UAW Expands Strike to Stellantis's Largest Factory

UAW Headquarters in Detroit, 2019 (Getty Images)
October 23, 2023

The United Auto Workers (UAW) union went on strike at Chrysler-parent Stellantis's largest assembly plant on Monday, hitting the automaker's profitable RAM 1500 pickup truck production in a major expansion of the more than month-old strike.

The UAW, which is striking the three big Detroit automakers, blamed the latest walkout by 6,800 workers at the Michigan plant on Stellantis having the "worst proposal" on the table on wage increases, temporary worker pay, and conversion to full time status as well as cost-of-living adjustments.

More than 40,000 union members working at Ford, General Motors, and Stellantis are now on strike since the walkouts began on Sept. 15—about 27 percent of the Detroit Three automakers' total workforce—part of an unusual campaign of simultaneous strikes.

Stellantis officials could not immediately be reached for comment.

The union has demanded a 40 percent wage hike, including a 20 percent immediate increase, improvements in benefits, as well as covering EV battery plant workers under union agreements.

The UAW's move against Sterling Heights is similar to its recent walkout from Ford's Kentucky Truck assembly plant, its most profitable single operation globally.

"Expanding it to the pickup trucks is really at the heart of what these companies produce," said Tim Ghriskey, a senior investment strategist at Ingalls & Snyder, which has owned auto stocks in the past.

"Labor is asking for so much. It's really hard for the automakers to roll over to all of it and if they do roll over, it will punish the stock. It's a very sticky situation."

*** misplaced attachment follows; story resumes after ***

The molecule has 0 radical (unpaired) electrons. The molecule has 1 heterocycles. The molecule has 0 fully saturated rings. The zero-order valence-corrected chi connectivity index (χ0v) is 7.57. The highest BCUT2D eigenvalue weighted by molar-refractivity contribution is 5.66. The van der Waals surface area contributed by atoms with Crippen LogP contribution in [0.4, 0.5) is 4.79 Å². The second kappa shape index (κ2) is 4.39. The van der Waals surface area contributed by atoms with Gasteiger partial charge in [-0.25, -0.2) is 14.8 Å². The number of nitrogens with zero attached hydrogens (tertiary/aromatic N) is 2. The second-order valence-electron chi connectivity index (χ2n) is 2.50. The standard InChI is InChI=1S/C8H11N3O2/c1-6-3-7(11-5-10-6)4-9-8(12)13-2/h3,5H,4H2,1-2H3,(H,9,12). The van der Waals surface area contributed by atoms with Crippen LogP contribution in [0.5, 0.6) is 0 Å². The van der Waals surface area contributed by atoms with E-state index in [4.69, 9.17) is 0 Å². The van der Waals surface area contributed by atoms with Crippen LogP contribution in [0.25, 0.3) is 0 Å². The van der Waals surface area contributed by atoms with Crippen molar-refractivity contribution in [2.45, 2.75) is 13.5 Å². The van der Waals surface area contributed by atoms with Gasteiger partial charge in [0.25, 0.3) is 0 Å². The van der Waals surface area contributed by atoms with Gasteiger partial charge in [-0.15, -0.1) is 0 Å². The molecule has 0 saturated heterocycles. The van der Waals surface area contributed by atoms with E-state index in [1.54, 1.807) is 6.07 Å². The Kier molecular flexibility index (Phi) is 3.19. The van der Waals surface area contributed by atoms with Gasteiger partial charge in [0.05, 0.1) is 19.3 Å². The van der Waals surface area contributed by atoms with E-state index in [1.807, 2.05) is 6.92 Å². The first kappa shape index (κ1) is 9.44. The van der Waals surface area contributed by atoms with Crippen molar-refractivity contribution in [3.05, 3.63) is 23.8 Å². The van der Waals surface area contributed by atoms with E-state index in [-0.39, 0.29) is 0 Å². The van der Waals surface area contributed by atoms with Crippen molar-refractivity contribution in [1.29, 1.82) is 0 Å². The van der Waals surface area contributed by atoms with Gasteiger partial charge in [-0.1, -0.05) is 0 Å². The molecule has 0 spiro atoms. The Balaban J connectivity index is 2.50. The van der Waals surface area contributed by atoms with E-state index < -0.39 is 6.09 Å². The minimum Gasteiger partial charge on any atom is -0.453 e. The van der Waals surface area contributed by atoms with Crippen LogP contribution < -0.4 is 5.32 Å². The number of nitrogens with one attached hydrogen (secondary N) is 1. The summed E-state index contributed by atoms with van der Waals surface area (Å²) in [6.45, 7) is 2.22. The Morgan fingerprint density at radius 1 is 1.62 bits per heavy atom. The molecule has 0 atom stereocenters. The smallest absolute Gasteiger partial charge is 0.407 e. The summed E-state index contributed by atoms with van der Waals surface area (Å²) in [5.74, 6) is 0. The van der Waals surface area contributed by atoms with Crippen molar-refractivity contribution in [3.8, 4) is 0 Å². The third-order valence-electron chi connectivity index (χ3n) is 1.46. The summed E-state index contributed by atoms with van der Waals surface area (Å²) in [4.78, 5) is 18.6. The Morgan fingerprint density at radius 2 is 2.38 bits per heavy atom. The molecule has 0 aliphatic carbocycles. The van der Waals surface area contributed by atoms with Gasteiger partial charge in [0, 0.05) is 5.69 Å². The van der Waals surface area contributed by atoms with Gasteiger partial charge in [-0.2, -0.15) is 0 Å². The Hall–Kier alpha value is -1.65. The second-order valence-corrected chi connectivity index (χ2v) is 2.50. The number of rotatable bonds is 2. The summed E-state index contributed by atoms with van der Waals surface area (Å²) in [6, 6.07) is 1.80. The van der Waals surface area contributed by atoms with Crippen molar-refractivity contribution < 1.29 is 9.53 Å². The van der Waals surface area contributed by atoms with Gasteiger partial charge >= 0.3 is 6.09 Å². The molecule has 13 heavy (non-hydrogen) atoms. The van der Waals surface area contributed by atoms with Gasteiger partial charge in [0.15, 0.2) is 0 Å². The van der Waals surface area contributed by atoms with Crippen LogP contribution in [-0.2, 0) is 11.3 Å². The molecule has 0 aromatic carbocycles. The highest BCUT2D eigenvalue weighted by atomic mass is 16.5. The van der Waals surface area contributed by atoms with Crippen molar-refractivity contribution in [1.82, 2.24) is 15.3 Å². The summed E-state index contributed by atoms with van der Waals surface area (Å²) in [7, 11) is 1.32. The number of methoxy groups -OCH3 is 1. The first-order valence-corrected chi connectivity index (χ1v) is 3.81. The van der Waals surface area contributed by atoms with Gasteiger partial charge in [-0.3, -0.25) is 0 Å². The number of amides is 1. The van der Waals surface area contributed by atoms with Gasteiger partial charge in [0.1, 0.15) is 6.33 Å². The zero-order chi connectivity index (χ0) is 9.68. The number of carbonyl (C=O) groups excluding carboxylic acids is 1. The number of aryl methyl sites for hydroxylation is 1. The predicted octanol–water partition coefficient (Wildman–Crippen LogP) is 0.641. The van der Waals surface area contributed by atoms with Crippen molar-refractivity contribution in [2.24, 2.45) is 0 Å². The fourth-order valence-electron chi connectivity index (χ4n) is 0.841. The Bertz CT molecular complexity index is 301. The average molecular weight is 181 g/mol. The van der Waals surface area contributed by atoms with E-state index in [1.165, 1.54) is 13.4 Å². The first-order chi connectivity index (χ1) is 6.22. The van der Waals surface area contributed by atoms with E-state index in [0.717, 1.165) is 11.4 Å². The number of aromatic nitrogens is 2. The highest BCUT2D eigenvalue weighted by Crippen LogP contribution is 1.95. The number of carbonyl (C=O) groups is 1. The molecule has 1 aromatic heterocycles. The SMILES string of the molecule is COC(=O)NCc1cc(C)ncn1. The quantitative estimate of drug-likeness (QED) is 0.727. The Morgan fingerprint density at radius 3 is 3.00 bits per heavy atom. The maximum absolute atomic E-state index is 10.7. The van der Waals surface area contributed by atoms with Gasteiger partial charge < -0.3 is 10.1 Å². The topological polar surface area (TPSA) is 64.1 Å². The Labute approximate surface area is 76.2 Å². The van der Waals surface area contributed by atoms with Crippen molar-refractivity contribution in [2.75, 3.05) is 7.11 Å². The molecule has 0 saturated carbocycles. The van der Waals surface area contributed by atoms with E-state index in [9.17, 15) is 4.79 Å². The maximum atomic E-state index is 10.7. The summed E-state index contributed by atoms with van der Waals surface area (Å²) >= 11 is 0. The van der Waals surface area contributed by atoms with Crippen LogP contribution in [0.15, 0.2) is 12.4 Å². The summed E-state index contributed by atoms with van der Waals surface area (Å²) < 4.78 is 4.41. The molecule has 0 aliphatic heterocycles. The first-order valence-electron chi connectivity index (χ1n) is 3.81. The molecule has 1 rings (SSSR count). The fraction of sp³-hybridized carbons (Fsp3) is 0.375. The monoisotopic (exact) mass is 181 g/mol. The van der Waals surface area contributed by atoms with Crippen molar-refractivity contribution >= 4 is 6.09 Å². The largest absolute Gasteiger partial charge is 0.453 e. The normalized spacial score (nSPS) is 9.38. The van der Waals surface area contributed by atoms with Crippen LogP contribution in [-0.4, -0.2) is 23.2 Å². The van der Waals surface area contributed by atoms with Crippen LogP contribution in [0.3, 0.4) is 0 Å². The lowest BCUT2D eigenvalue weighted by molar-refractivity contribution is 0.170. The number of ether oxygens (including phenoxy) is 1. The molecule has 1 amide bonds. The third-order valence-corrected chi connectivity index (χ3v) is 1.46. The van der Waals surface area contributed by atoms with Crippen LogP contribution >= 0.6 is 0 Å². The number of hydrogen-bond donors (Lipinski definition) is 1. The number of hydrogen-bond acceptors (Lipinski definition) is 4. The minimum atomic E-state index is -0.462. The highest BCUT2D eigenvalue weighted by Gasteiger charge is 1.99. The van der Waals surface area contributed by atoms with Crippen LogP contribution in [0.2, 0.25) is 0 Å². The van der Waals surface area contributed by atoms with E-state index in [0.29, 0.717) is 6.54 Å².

Wells Fargo analyst Colin Langan estimated that production losses at the truck plant will cost Stellantis $110 million in operating earnings per week, doubling the automaker's overall hit from the strikes to about $200 million a week.

The plant accounted for about 16 percent of North American production for Stellantis and is proportional to the strike against Ford's Kentucky plant in terms of production, said Marick Masters, professor of business at Wayne State University.

The UAW and the automakers are also bargaining over future wages and unionization policies for electric vehicle battery plants planned by joint ventures of the automakers and their South Korean battery partners.

Those talks are complicated, because the ventures are separate companies and the automakers do not have to cover them under their master UAW contracts under U.S. labor law.

United Auto Workers president Shawn Fain met workers at the plant as they left, shaking hands and handing out picket signs, according to a union post on X, the social media site formerly known as Twitter.

Fain on Friday warned of more walkouts at U.S. truck and SUV factories unless the automakers improved wage and benefit offers, insisting companies could afford more than the record packages on the table.

Fain has acknowledged some UAW members want to vote on the offers in hand but last week urged them not to give in to "fear, uncertainty, doubt, and division" sowed by the companies. He also told members the talks were nearing an end.

Arthur Wheaton, director of labor studies at Cornell University, said the latest move by UAW was good news suggesting a deal could be close and that among the automakers Stellantis was the tougher one to close out a deal with.

"It's good news they did not say, 'We're not even close. We're going to strike GM and Ford,'" Wheaton said.

Bill Ford, company chair and great-grandson of founder Henry Ford, has warned the strike was taking a toll on the automaker and the U.S. economy. After five week of strikes, the economic losses for the auto industry had crossed $9.3 billion, Anderson Economic Group LLC estimated on Monday.

Stellantis shares closed up 2.2 percent in Milan trading. Ford and GM were roughly flat in New York.

(Reporting by David Shepardson in Washington, Joe White, and Ben Klayman in Detroit, Abhijith Ganapavaram and Nathan Gomes in Bengaluru; writing by Peter Henderson and Sayantani Ghosh; editing by Sriraj Kalluvila and Deepa Babington)

Published under: Detroit , Labor , UAW